Evoked in a Marvel Comics story of The Inhumans, with one Inhuman petitioning to be exposed (re-exposed) to the mutagenic Terrigen Mists mainly because she's ugly and hoping for a better genetic draw. She emerges as a butterfly woman.
Vic Sage'sFamous Last Words in 52 invoke this symbolism of butterflies. They are addressed to Renee and foreshadow her transformation into the new Question.
In the book/movie The Silence of the Lambs Jame Gumb keeps butterflies or moths, and they seem to symbolize his desire to transform into a woman.
The hero of Kung Fu Hustle gets entirely wrapped in bandages like a cocoon, which he discards as a shell, his Chi finally unblocked and his destiny awaiting. During this transformation, we are briefly treated to the imagry of a butterfly emerging from a cocoon to drive the point home.
The caterpillar in Alice in Wonderland can be seen to serve this sort of symbolic function. For instance, at the end of the 2010 film, Alice has been somewhat transformed by her experiences in Wonderland, and this is symbolized by the caterpillar (called Absolem in this adapation) appearing on her shoulders in the form of a butterfly and doing a Fly-at-the-Camera Ending.
The I Am Legend remake feature the motif of a butterfly quite often. In the released film, it doesn't amount to anything; however, in the original ending, it represented that that the Dayseekers weren't mindless, evil zombies, but sentient beings that had transformed into a better forms than the old-fashioned humans. Keep in mind that the "better" form is eye of the beholder.
In Gene Stratton Porter's Freckles, Freckles watches in wonder as a Luna moth comes from its cocoon and feels deeply frustrated at his ignorance at what it is, though he knows it's not a butterfly. This causes him to ponder his ignorance, until it dawns on him that he could find out these things.
In Terry Pratchett's Discworld novel Making Money, Cosmo Lavish uses a caterpillar becoming a butterfly as a symbol of his own planned transformation. His sister Pucci tells him that what actually happens is a caterpillar dies and a butterfly grows out of the remains.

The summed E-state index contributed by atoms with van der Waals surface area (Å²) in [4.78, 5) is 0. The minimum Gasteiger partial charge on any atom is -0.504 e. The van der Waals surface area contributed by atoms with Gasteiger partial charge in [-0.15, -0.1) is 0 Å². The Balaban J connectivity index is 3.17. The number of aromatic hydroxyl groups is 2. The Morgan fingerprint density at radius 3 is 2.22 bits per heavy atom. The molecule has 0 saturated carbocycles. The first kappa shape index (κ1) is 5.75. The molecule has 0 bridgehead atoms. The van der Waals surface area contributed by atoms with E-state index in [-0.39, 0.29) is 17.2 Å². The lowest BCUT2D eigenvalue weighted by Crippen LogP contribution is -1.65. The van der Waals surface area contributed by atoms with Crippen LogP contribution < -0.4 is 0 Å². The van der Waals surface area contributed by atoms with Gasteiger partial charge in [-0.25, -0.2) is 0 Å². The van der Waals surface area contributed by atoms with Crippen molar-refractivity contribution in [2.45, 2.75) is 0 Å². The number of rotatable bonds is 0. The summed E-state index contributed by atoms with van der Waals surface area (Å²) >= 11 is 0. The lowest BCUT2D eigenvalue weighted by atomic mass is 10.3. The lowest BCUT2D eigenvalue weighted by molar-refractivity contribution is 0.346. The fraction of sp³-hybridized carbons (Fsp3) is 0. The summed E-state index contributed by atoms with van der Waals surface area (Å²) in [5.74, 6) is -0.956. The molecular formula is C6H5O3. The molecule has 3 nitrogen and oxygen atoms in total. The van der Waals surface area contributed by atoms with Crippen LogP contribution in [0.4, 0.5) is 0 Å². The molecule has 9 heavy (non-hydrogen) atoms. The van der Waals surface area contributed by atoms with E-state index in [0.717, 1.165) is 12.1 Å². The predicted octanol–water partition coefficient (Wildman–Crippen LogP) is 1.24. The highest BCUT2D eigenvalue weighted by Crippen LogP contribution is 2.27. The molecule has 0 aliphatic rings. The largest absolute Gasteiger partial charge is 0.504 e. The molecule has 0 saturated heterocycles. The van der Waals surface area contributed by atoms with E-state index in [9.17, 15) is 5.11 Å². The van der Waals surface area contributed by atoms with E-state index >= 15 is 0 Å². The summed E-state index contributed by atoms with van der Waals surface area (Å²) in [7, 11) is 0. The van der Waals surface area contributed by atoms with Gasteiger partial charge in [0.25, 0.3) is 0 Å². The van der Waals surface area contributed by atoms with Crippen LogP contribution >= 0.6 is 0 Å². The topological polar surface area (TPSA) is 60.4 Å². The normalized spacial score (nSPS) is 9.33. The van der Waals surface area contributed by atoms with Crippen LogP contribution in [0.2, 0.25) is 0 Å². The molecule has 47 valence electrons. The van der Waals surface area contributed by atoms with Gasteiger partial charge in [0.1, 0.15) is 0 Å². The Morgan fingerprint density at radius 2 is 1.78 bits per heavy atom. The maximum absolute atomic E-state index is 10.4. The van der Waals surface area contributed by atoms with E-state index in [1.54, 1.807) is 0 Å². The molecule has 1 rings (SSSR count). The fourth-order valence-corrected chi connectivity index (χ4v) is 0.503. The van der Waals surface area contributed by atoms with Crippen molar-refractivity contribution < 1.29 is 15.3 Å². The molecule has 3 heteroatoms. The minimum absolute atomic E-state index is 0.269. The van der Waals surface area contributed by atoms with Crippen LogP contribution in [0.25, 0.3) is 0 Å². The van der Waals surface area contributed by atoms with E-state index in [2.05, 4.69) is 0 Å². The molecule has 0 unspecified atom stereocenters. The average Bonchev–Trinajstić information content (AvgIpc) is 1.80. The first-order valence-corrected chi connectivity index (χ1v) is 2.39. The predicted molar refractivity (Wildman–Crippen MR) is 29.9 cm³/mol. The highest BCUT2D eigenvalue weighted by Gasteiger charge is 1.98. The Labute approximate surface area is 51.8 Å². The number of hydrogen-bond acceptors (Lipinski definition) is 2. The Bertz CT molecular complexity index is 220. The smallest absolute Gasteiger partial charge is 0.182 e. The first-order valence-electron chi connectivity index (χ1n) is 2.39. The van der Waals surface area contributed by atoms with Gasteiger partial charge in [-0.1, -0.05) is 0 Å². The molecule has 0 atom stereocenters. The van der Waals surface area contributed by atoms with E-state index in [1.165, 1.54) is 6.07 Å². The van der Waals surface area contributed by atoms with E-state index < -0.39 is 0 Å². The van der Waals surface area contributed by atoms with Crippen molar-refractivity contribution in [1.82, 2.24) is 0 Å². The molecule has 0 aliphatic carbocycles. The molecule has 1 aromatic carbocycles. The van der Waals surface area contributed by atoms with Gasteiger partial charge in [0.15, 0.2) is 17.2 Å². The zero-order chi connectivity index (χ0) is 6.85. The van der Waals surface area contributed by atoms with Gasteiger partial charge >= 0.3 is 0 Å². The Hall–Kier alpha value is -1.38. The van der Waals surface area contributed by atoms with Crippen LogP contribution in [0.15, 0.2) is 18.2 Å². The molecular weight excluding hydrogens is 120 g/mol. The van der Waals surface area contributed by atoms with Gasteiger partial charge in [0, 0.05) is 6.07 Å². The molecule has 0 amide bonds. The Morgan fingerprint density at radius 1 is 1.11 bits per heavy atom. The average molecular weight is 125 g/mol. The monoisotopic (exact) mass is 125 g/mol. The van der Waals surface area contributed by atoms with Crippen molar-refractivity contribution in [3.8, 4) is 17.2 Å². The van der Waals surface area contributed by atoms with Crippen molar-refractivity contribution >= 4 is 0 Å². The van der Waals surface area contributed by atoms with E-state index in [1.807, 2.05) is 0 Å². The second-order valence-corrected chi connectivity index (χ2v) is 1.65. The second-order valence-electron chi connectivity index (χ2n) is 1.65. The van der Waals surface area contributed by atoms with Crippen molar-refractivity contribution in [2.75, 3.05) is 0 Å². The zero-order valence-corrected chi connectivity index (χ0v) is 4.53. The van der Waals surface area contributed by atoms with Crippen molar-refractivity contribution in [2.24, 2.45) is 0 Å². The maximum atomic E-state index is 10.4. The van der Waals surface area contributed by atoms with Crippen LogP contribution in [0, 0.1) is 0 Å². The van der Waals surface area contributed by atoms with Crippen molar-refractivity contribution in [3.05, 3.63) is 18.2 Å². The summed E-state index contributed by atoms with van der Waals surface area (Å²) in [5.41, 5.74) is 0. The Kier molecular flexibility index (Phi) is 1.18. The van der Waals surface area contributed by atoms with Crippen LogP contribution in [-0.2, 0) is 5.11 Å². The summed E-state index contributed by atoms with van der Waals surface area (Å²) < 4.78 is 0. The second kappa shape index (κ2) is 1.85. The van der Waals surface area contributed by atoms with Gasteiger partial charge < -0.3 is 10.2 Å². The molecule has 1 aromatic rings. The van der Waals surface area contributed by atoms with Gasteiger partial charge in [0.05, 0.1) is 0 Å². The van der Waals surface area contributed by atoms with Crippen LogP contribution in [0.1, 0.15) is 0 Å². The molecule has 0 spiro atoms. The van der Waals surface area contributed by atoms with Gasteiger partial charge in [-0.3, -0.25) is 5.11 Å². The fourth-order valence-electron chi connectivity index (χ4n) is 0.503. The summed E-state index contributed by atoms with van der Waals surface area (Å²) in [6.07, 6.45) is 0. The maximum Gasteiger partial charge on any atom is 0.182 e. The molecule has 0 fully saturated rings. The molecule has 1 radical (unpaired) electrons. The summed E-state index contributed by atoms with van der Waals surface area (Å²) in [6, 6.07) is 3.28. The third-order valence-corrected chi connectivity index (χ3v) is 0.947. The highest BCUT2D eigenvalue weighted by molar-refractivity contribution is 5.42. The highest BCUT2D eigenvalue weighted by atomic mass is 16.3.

The Literature/Animorphs book "The Departure" heavily feature the theme of a caterpillar, and later a butterfly. It is not a coincidence that this is where Cassie meets a surprisingly sympathetic yeerk, one willing to give up her host body. This, along with Cassie's continued realisation that the world isn't as black and white as she thought, signifies change.
In Sarah Addison Allen's The Girl Who Chased The Moon, when Emily's wallpaper changed for the first time, it changes to butterflies. They seemed trapped and wanting to escape. She had just learned things about the town that make it hard for her to stay. Though neither the butterflies nor she manage to get away.
In Babylon 5, Delenn uses a butterfly-like cocoon to transform into a half-human half-minbari
A moth emerging from its cocoon was used in an early episode of LOST as a metaphor for Charlie weaning himself off drugs. Made very explicit by Locke.
In the "Bridezilla" episode of ABC's What Would You Do?, a woman asks her bridesmaids to wear purple dresses to which she has appended butterfly wings, as a symbol of transformation through her marriage.
In Doctor Who, the Second Doctor compared his regeneration to a renewal like a butterfly emerging from its chrysalis. Which is why the ring no longer fits.
Doctor: I'd like to see a butterfly fit into its chrysalis case after it's spread its wings! Polly: Then you did change! Doctor: Life depends on change and renewal … I've been renewed. It's part of the TARDIS. Without it, I couldn't survive. Polly to Ben: It's a very different Doctor, then.
Marilyn Manson's Antichrist Superstar album is a narrative about a child's transformation into the antichrist (/a controversial rock star). The song cycle is broken into three parts according to the life cycle of an insect, and the album art depicts him in stylised versions of all three stages, including one with a set of wings.
Using a dragonfly rather than a butterfly, the Ego Likeness album Dragonfly has a theme of personal rebirth and the cover art◊ depicts the eponymous insect.
In the Persona series, the golden butterfly is symbolic of Philemon, the diety that allows the heroes to tap into their Personas. According to Word Of God, in the later games in the series he actually appears as a blue butterfly with an implied similar, if lesser, function, although neither the characters nor any narrator identifies him.
At the end of Bambi II, Bambi has lost his spots, his antlers are starting to grow and most importantly, he has an improved relationship with his father. A butterfly lands on the entwined sprouts growing nearby.